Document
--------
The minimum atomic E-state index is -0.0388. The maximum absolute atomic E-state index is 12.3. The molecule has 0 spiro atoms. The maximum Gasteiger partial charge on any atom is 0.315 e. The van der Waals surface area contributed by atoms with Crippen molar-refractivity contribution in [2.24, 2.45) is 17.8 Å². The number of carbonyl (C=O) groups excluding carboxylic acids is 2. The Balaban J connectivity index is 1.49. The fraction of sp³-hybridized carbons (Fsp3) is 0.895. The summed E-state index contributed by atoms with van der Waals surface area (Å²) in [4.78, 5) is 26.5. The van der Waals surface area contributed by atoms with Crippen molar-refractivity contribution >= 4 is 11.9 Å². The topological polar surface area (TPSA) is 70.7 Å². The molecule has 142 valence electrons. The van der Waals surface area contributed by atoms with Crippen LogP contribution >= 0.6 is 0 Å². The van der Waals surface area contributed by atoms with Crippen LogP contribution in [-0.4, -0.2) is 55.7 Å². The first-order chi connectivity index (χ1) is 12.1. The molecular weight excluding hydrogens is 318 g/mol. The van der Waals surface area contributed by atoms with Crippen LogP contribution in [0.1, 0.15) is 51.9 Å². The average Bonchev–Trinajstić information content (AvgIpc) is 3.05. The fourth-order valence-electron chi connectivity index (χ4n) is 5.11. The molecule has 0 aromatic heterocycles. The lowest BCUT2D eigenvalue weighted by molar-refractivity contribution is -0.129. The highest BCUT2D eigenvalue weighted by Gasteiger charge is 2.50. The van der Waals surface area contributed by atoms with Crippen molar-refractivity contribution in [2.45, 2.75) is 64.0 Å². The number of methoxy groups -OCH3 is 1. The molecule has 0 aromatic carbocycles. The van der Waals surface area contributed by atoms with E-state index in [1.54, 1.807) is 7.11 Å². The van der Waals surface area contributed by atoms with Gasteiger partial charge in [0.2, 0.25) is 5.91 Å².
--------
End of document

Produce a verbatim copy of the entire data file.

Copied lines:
The minimum atomic E-state index is -0.0388. The maximum absolute atomic E-state index is 12.3. The molecule has 0 spiro atoms. The maximum Gasteiger partial charge on any atom is 0.315 e. The van der Waals surface area contributed by atoms with Crippen molar-refractivity contribution in [2.24, 2.45) is 17.8 Å². The number of carbonyl (C=O) groups excluding carboxylic acids is 2. The Balaban J connectivity index is 1.49. The fraction of sp³-hybridized carbons (Fsp3) is 0.895. The summed E-state index contributed by atoms with van der Waals surface area (Å²) in [4.78, 5) is 26.5. The van der Waals surface area contributed by atoms with Crippen molar-refractivity contribution >= 4 is 11.9 Å². The topological polar surface area (TPSA) is 70.7 Å². The molecule has 142 valence electrons. The van der Waals surface area contributed by atoms with Crippen LogP contribution >= 0.6 is 0 Å². The van der Waals surface area contributed by atoms with Crippen LogP contribution in [-0.4, -0.2) is 55.7 Å². The first-order chi connectivity index (χ1) is 12.1. The molecular weight excluding hydrogens is 318 g/mol. The van der Waals surface area contributed by atoms with Crippen LogP contribution in [0.1, 0.15) is 51.9 Å². The average Bonchev–Trinajstić information content (AvgIpc) is 3.05. The fourth-order valence-electron chi connectivity index (χ4n) is 5.11. The molecule has 0 aromatic heterocycles. The lowest BCUT2D eigenvalue weighted by molar-refractivity contribution is -0.129. The highest BCUT2D eigenvalue weighted by Gasteiger charge is 2.50. The van der Waals surface area contributed by atoms with Crippen molar-refractivity contribution in [2.45, 2.75) is 64.0 Å². The number of methoxy groups -OCH3 is 1. The molecule has 0 aromatic carbocycles. The van der Waals surface area contributed by atoms with E-state index in [1.54, 1.807) is 7.11 Å². The van der Waals surface area contributed by atoms with Gasteiger partial charge in [0.2, 0.25) is 5.91 Å².